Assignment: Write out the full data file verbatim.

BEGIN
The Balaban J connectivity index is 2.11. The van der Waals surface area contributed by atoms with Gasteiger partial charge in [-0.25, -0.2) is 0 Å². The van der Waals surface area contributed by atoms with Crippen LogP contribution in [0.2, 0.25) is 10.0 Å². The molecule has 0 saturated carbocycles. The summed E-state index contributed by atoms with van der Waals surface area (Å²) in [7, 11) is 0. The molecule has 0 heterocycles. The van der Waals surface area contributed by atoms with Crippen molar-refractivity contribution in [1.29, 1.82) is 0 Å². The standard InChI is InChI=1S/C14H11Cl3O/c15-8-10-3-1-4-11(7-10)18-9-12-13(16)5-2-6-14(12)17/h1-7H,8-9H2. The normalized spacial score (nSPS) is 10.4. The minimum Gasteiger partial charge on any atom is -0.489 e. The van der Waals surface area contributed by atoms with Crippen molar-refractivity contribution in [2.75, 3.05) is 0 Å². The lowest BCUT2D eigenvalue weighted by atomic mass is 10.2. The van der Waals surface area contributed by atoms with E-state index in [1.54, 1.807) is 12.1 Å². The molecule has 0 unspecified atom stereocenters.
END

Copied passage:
The Balaban J connectivity index is 2.11. The van der Waals surface area contributed by atoms with Gasteiger partial charge in [-0.25, -0.2) is 0 Å². The van der Waals surface area contributed by atoms with Crippen LogP contribution in [0.2, 0.25) is 10.0 Å². The molecule has 0 saturated carbocycles. The summed E-state index contributed by atoms with van der Waals surface area (Å²) in [7, 11) is 0. The molecule has 0 heterocycles. The van der Waals surface area contributed by atoms with Crippen molar-refractivity contribution in [1.29, 1.82) is 0 Å². The standard InChI is InChI=1S/C14H11Cl3O/c15-8-10-3-1-4-11(7-10)18-9-12-13(16)5-2-6-14(12)17/h1-7H,8-9H2. The normalized spacial score (nSPS) is 10.4. The minimum Gasteiger partial charge on any atom is -0.489 e. The van der Waals surface area contributed by atoms with Crippen molar-refractivity contribution in [2.75, 3.05) is 0 Å². The lowest BCUT2D eigenvalue weighted by atomic mass is 10.2. The van der Waals surface area contributed by atoms with E-state index in [1.54, 1.807) is 12.1 Å². The molecule has 0 unspecified atom stereocenters.